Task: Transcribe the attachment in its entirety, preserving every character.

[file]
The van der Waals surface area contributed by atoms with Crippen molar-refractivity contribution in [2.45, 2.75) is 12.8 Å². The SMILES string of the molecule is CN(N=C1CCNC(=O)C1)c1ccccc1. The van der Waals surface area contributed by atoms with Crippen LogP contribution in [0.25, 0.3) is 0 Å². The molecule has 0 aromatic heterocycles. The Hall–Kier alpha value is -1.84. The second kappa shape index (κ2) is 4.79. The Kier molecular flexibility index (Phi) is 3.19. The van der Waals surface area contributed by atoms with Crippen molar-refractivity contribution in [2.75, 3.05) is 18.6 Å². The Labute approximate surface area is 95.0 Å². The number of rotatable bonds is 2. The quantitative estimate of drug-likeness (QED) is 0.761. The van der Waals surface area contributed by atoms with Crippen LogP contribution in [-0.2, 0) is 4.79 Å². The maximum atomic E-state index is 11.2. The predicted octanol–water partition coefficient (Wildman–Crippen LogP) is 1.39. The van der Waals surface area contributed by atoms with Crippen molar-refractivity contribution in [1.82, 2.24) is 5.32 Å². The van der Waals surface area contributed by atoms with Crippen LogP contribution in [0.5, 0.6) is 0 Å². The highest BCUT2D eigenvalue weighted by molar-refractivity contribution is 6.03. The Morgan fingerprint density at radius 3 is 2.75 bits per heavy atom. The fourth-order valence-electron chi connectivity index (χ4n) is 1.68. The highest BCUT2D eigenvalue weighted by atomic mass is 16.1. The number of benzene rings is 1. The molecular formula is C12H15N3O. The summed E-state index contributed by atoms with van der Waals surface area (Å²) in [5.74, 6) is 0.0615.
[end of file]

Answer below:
The van der Waals surface area contributed by atoms with Crippen molar-refractivity contribution in [2.45, 2.75) is 12.8 Å². The SMILES string of the molecule is CN(N=C1CCNC(=O)C1)c1ccccc1. The van der Waals surface area contributed by atoms with Crippen LogP contribution in [0.25, 0.3) is 0 Å². The molecule has 0 aromatic heterocycles. The Hall–Kier alpha value is -1.84. The second kappa shape index (κ2) is 4.79. The Kier molecular flexibility index (Phi) is 3.19. The van der Waals surface area contributed by atoms with Crippen molar-refractivity contribution in [2.75, 3.05) is 18.6 Å². The Labute approximate surface area is 95.0 Å². The number of rotatable bonds is 2. The quantitative estimate of drug-likeness (QED) is 0.761. The van der Waals surface area contributed by atoms with Crippen LogP contribution in [-0.2, 0) is 4.79 Å². The maximum atomic E-state index is 11.2. The predicted octanol–water partition coefficient (Wildman–Crippen LogP) is 1.39. The van der Waals surface area contributed by atoms with Crippen molar-refractivity contribution in [1.82, 2.24) is 5.32 Å². The van der Waals surface area contributed by atoms with Crippen LogP contribution in [0.5, 0.6) is 0 Å². The highest BCUT2D eigenvalue weighted by molar-refractivity contribution is 6.03. The Morgan fingerprint density at radius 3 is 2.75 bits per heavy atom. The fourth-order valence-electron chi connectivity index (χ4n) is 1.68. The highest BCUT2D eigenvalue weighted by atomic mass is 16.1. The number of benzene rings is 1. The molecular formula is C12H15N3O. The summed E-state index contributed by atoms with van der Waals surface area (Å²) in [5.74, 6) is 0.0615.